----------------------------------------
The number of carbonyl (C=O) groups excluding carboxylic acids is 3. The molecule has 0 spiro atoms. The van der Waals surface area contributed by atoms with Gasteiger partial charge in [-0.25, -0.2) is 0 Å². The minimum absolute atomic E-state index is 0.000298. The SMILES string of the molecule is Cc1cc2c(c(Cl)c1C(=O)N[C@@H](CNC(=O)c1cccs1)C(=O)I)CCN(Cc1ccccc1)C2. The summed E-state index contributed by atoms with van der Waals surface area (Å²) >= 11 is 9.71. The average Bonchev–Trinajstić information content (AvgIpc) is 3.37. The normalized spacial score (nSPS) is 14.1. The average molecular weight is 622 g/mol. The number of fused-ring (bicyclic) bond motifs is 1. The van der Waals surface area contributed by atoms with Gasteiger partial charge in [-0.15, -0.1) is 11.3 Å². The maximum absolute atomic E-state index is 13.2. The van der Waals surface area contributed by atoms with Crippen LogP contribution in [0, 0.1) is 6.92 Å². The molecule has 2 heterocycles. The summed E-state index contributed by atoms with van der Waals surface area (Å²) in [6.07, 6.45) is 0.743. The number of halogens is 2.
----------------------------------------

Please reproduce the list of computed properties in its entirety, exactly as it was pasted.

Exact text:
The number of carbonyl (C=O) groups excluding carboxylic acids is 3. The molecule has 0 spiro atoms. The van der Waals surface area contributed by atoms with Gasteiger partial charge in [-0.25, -0.2) is 0 Å². The minimum absolute atomic E-state index is 0.000298. The SMILES string of the molecule is Cc1cc2c(c(Cl)c1C(=O)N[C@@H](CNC(=O)c1cccs1)C(=O)I)CCN(Cc1ccccc1)C2. The summed E-state index contributed by atoms with van der Waals surface area (Å²) >= 11 is 9.71. The average Bonchev–Trinajstić information content (AvgIpc) is 3.37. The normalized spacial score (nSPS) is 14.1. The average molecular weight is 622 g/mol. The number of fused-ring (bicyclic) bond motifs is 1. The van der Waals surface area contributed by atoms with Gasteiger partial charge in [-0.15, -0.1) is 11.3 Å². The maximum absolute atomic E-state index is 13.2. The van der Waals surface area contributed by atoms with Crippen LogP contribution in [0, 0.1) is 6.92 Å². The molecule has 2 heterocycles. The summed E-state index contributed by atoms with van der Waals surface area (Å²) in [6.07, 6.45) is 0.743. The number of halogens is 2.